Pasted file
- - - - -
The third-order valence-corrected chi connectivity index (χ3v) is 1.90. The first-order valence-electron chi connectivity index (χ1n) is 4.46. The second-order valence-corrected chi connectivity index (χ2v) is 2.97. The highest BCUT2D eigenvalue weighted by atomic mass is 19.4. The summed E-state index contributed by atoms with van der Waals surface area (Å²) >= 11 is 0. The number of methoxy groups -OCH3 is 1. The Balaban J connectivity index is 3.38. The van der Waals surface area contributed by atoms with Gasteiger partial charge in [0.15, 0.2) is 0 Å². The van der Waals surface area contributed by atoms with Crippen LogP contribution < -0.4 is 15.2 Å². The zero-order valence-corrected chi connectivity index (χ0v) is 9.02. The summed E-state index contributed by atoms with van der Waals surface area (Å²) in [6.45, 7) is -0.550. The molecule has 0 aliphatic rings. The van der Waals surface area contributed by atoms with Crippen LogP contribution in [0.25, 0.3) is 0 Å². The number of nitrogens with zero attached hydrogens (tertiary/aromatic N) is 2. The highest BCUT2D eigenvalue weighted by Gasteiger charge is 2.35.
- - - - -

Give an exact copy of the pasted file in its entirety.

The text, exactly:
The third-order valence-corrected chi connectivity index (χ3v) is 1.90. The first-order valence-electron chi connectivity index (χ1n) is 4.46. The second-order valence-corrected chi connectivity index (χ2v) is 2.97. The highest BCUT2D eigenvalue weighted by atomic mass is 19.4. The summed E-state index contributed by atoms with van der Waals surface area (Å²) >= 11 is 0. The number of methoxy groups -OCH3 is 1. The Balaban J connectivity index is 3.38. The van der Waals surface area contributed by atoms with Gasteiger partial charge in [0.15, 0.2) is 0 Å². The van der Waals surface area contributed by atoms with Crippen LogP contribution < -0.4 is 15.2 Å². The zero-order valence-corrected chi connectivity index (χ0v) is 9.02. The summed E-state index contributed by atoms with van der Waals surface area (Å²) in [6.45, 7) is -0.550. The molecule has 0 aliphatic rings. The van der Waals surface area contributed by atoms with Crippen LogP contribution in [0.25, 0.3) is 0 Å². The number of nitrogens with zero attached hydrogens (tertiary/aromatic N) is 2. The highest BCUT2D eigenvalue weighted by Gasteiger charge is 2.35.